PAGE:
Then came the SPLM convention in 2008, and my name was left out of the members Salva Kiir appointed to the Political Bureau. This was as a result of pressure from the same group. Things did not stop at that. There followed a sustained campaign of character assassination against me in the daily newspapers and even on South Sudan TV. I again raised the matter to Salva Kiir as the Chairman of the SPLM, again in vain.

I am not complaining, only pointing out facts that you rightfully requested in your open letter. Thus, it is abundantly clear that I had no choice but to leave with my dignity intact, unless you want me to be like Dr Riek Machar who you are now complaining against as an opportunist. Was not the war about our dignity?

If we were all these years complaining about the Arabs treating us as *second class* citizens why would one accept it in a party that is presumably ones choice?

Dr John Garang used to lecture to SPLA soldiers that *oppression has no particular colour*; oppressors could be white, red, black or even your own brother. I and others with me refused to accept humiliation. Such was the birth of SPLM-DC in June 2009. If our country has still a long way to go to embrace liberal democracy, it has to start somewhere, and this must be done by some people who dedicate themselves to the cause of multi-party democracy regardless of the thorny road to be traversed. Even in the West, democracy came at a huge human cost. Shortcuts in politics could sometimes be more damaging.

By now you should be in a position to answer your own question whether, even if I were to stoop down to do that, I could ask Salva Kiir to pick me a ministry that I can make exemplary for the rest of the country. That is not only beyond idealism; it is wishful thinking to believe that President Salva, who succumbed to pressures to exclude me from a cabinet position in 2007 government reshuffle, would hand me a ministry to use as a prototype.

As to my absence during the flag-raising ceremony on 9th July 2011, I have said and written a lot about it. It cannot be isolated from the reason why I was not in Juba before then. Your rhetorical question that who the hell is Kiir? is what you did not think through more realistically. For starters, he is the President of the Republic and the Commander-in-Chief of the SPLA, among his other titles. In that capacity he has the control of the institutions that monopolize the instruments of violence.

Did you not hear that the Leader of the official Opposition was beaten by the security and lost his teeth on the 7th of July 2011 for no reason other than celebrating the independence of South Sudan? So I had to talk to Salva Kiir in Nairobi, not the other way round, to give me assurances on my security in Juba. I am thankful that he did. That is what took me to Juba and spent two months there. Nevertheless, the group had the upper hand and things relapsed, but this is a matter that does not concern us here.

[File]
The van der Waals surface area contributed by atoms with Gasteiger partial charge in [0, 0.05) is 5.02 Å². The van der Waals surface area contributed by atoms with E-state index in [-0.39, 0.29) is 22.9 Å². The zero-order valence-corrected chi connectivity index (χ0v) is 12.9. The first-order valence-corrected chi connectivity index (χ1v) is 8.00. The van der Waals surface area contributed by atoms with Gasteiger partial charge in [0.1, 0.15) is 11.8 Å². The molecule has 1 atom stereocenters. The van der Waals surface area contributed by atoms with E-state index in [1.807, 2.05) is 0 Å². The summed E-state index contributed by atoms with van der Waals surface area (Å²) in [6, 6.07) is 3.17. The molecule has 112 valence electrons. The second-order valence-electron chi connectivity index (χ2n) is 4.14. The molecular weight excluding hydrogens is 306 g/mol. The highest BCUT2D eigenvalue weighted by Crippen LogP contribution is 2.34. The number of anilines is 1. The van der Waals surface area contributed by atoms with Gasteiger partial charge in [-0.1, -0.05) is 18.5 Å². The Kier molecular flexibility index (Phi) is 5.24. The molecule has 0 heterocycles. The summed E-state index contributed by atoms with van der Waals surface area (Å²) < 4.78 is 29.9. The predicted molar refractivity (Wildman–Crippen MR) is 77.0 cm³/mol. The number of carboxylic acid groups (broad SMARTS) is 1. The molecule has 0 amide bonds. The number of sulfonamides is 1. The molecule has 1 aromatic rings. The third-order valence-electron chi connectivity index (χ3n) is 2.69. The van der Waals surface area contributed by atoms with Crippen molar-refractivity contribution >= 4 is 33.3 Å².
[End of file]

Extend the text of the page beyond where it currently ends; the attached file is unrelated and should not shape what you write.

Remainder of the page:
The Son of my Brother,

Sincerely, you confuse me in what I see as conflicting pieces of advice you are giving me. In one breath you criticize Dr Machar, and rightly so, for being unable to do something in his position, but at the same time you advise me to join the deformed SPLM and its government. If I accept such an advice, this would be where really the SPLM will be right to see me as a selfish political opportunist after his own political agenda as you put it. Without changing the structure of an institution, individuals, however gifted they may be, cannot do much. The pragmatism you are calling for, is for me synonymous with opportunism.

Far from your assertion that my brain is being wasted on theoretical propositions just like some of you, I happen to believe in the infinite capacity of our people to understand their own situation and effect change. You are unfortunately absolutely wrong to think that our people cannot or have not been sensitized enough to size up the misrule meted on them by the SPLM. You yourself admit that the self-righteousness within SPLM is suffocating and disastrous for the country.

How many South Sudanese would have reached this conclusion three years ago or even a year ago? And if they did, how many will say so publicly? A few days ago there was a popular demonstration in Juba against the giving away to Sudan of Mile 14 Area. Was that not due to awareness? Could it have come without the other point of view?

Education is a slow process but because it is worth pursuing we never tire of doing so. And it obviously needs brains too! Do not forget that it takes 16 years for a normal student to earn a University degree! Achievement can only happen under a conducive environment.

Joining a deformed and suffocating SPLM, as you correctly described the unruly ruling party or its corrupt government would be the height of opportunism. This is why it is crucially imperative to acknowledge that the brains that strive to bring about change are not being wasted. Remember, the best practice is founded on well grounded theory(ies).